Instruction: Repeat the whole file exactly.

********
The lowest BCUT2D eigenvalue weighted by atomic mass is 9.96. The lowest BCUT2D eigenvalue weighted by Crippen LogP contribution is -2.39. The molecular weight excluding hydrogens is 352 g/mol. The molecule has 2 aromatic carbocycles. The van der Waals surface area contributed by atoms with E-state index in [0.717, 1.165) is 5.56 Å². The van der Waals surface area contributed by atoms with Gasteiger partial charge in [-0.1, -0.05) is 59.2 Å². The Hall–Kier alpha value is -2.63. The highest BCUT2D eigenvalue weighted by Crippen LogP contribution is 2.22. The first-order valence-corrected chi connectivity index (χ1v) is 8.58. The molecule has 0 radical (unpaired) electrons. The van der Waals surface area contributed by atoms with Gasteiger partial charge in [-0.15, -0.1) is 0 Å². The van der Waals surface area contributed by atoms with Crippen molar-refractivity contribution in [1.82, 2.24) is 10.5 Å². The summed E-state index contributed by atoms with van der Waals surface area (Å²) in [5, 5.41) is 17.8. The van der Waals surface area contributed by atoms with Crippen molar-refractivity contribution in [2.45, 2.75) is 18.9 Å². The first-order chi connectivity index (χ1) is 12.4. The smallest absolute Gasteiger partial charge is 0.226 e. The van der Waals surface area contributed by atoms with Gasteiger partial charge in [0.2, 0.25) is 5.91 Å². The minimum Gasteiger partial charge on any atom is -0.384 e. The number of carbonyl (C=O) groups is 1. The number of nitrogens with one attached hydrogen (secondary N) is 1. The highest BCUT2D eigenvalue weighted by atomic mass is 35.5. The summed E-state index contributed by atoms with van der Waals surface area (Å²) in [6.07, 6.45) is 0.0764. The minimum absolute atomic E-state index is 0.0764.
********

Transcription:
The lowest BCUT2D eigenvalue weighted by atomic mass is 9.96. The lowest BCUT2D eigenvalue weighted by Crippen LogP contribution is -2.39. The molecular weight excluding hydrogens is 352 g/mol. The molecule has 2 aromatic carbocycles. The van der Waals surface area contributed by atoms with E-state index in [0.717, 1.165) is 5.56 Å². The van der Waals surface area contributed by atoms with Gasteiger partial charge in [-0.1, -0.05) is 59.2 Å². The Hall–Kier alpha value is -2.63. The highest BCUT2D eigenvalue weighted by Crippen LogP contribution is 2.22. The first-order valence-corrected chi connectivity index (χ1v) is 8.58. The molecule has 0 radical (unpaired) electrons. The van der Waals surface area contributed by atoms with Gasteiger partial charge in [-0.15, -0.1) is 0 Å². The van der Waals surface area contributed by atoms with Crippen molar-refractivity contribution in [1.82, 2.24) is 10.5 Å². The summed E-state index contributed by atoms with van der Waals surface area (Å²) in [5, 5.41) is 17.8. The van der Waals surface area contributed by atoms with Crippen molar-refractivity contribution in [2.45, 2.75) is 18.9 Å². The first-order chi connectivity index (χ1) is 12.4. The smallest absolute Gasteiger partial charge is 0.226 e. The van der Waals surface area contributed by atoms with Gasteiger partial charge in [0.2, 0.25) is 5.91 Å². The minimum Gasteiger partial charge on any atom is -0.384 e. The number of carbonyl (C=O) groups is 1. The number of nitrogens with one attached hydrogen (secondary N) is 1. The highest BCUT2D eigenvalue weighted by atomic mass is 35.5. The summed E-state index contributed by atoms with van der Waals surface area (Å²) in [6.07, 6.45) is 0.0764. The minimum absolute atomic E-state index is 0.0764.